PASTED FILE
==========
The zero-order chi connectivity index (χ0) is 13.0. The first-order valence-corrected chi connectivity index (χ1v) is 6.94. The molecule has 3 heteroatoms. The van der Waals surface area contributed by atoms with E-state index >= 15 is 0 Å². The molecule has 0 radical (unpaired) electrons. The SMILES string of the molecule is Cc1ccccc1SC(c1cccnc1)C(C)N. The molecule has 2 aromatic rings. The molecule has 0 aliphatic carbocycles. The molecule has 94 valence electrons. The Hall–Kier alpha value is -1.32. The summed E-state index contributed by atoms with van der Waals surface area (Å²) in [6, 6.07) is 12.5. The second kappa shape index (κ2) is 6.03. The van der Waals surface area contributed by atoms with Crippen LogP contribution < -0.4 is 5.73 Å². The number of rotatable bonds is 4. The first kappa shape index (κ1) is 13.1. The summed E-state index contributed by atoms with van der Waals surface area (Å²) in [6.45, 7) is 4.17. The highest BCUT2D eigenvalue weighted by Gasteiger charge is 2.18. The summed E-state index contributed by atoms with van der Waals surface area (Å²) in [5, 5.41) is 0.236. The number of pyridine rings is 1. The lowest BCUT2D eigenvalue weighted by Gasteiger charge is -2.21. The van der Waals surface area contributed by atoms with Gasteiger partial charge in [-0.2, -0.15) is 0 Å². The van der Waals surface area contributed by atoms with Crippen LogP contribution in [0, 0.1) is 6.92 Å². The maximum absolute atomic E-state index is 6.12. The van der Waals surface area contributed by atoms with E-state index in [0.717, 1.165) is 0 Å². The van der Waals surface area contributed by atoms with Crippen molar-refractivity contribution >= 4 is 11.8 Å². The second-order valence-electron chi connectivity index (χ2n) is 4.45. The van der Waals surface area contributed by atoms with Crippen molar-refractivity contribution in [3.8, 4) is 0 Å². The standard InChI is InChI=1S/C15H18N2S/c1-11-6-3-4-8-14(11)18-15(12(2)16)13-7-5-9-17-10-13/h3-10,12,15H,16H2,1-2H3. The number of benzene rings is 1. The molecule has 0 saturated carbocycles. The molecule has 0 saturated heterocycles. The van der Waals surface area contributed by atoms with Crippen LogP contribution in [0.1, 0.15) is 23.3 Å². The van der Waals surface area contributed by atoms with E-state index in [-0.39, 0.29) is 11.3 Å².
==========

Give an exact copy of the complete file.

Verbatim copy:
The zero-order chi connectivity index (χ0) is 13.0. The first-order valence-corrected chi connectivity index (χ1v) is 6.94. The molecule has 3 heteroatoms. The van der Waals surface area contributed by atoms with E-state index >= 15 is 0 Å². The molecule has 0 radical (unpaired) electrons. The SMILES string of the molecule is Cc1ccccc1SC(c1cccnc1)C(C)N. The molecule has 2 aromatic rings. The molecule has 0 aliphatic carbocycles. The molecule has 94 valence electrons. The Hall–Kier alpha value is -1.32. The summed E-state index contributed by atoms with van der Waals surface area (Å²) in [6, 6.07) is 12.5. The second kappa shape index (κ2) is 6.03. The van der Waals surface area contributed by atoms with Crippen LogP contribution < -0.4 is 5.73 Å². The number of rotatable bonds is 4. The first kappa shape index (κ1) is 13.1. The summed E-state index contributed by atoms with van der Waals surface area (Å²) in [6.45, 7) is 4.17. The highest BCUT2D eigenvalue weighted by Gasteiger charge is 2.18. The summed E-state index contributed by atoms with van der Waals surface area (Å²) in [5, 5.41) is 0.236. The number of pyridine rings is 1. The lowest BCUT2D eigenvalue weighted by Gasteiger charge is -2.21. The van der Waals surface area contributed by atoms with Gasteiger partial charge in [-0.2, -0.15) is 0 Å². The van der Waals surface area contributed by atoms with Crippen LogP contribution in [0, 0.1) is 6.92 Å². The maximum absolute atomic E-state index is 6.12. The van der Waals surface area contributed by atoms with E-state index in [0.717, 1.165) is 0 Å². The van der Waals surface area contributed by atoms with Crippen molar-refractivity contribution >= 4 is 11.8 Å². The second-order valence-electron chi connectivity index (χ2n) is 4.45. The van der Waals surface area contributed by atoms with Crippen molar-refractivity contribution in [3.8, 4) is 0 Å². The standard InChI is InChI=1S/C15H18N2S/c1-11-6-3-4-8-14(11)18-15(12(2)16)13-7-5-9-17-10-13/h3-10,12,15H,16H2,1-2H3. The number of benzene rings is 1. The molecule has 0 saturated carbocycles. The molecule has 0 saturated heterocycles. The van der Waals surface area contributed by atoms with Crippen LogP contribution in [0.1, 0.15) is 23.3 Å². The van der Waals surface area contributed by atoms with E-state index in [-0.39, 0.29) is 11.3 Å².